• Criminology and Criminal Justice (CCJ)


    Major Program

    Hamline's criminology and criminal justice (CCJ) major provides students a social science approach to the study of crime. The required courses provide a broad foundation in crime and justice, and social research methods to understand criminal justice policy and interventions. Criminology and Criminal Justice (CCJ) majors develop a working knowledge of the key components of the criminal justice system. Students learn how policy impacts both the institutions and individuals working within the system. Majors gain a solid methodological foundation to critique policy and correctional interventions being used by professionals today. Hamline University is unique in offering students the opportunity to complement their CCJ major with a forensic science minor.

     

    CCJ Major Requirements

    A student majoring in criminology and criminal justice (CCJ) must complete 44 credits using the guidelines described below.

    The following 5 courses are required for all CCJ majors.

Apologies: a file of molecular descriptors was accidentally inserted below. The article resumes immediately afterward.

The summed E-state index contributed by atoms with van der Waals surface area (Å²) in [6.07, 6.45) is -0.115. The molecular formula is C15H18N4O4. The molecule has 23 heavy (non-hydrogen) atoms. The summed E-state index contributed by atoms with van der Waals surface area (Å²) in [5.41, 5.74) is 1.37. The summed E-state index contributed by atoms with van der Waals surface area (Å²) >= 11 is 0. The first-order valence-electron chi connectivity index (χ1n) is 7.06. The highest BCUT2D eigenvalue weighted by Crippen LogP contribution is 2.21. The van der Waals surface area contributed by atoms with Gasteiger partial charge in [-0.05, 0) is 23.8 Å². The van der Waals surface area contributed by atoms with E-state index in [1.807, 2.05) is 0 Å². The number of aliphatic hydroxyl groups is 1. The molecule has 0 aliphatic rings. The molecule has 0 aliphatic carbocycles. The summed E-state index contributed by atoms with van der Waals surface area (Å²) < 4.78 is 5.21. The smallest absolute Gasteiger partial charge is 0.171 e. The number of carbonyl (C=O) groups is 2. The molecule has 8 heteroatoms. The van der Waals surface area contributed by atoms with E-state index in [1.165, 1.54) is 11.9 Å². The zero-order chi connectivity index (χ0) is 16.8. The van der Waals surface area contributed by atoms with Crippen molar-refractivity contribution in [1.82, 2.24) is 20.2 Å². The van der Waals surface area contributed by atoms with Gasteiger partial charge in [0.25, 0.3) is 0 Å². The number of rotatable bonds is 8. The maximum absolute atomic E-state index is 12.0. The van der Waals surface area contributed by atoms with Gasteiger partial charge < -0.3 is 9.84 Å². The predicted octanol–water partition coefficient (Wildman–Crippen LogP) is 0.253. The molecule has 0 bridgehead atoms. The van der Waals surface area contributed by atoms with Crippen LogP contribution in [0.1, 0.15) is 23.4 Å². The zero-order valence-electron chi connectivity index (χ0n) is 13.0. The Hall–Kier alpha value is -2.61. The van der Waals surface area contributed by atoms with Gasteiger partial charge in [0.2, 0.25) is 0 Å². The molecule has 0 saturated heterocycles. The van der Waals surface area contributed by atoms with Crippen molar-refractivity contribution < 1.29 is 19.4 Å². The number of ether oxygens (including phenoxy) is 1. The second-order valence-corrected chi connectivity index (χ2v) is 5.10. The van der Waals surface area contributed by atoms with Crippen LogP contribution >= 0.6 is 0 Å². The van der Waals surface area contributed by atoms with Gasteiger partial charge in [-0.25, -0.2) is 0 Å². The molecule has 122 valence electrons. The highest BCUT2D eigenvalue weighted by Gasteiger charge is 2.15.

Required Corrections Competency: Choose One.

    Choose one of the following corrections courses. Students can take both courses and count one towards their additional 16 elective credits.

    • - covers juvenile corrections
    • - covers adult corrections

    Required Policy and Practice Competency: Choose One.

    Choose one of the following courses that examines how the study of crime, policy, and practice intersect. The following courses represent the areas of policing (CJFS 3700), courts and sentencing (CJFS 3740), policy evaluation (CJFS 3790), or criminal law (CJFS 3710). Students are encouraged to take more than one course from this area towards their additional 16 elective credits.

    16 Additional Elective Credits

    To complete the major, students must complete 16 additional elective credits from the list below. At least 8 credits must be CJFS courses. Students are strongly encouraged to take more than 8 credits of CJFS designated courses.

    • CJFS 3980/5980 - Approved Topics Course
    • Topic: Engendering Justice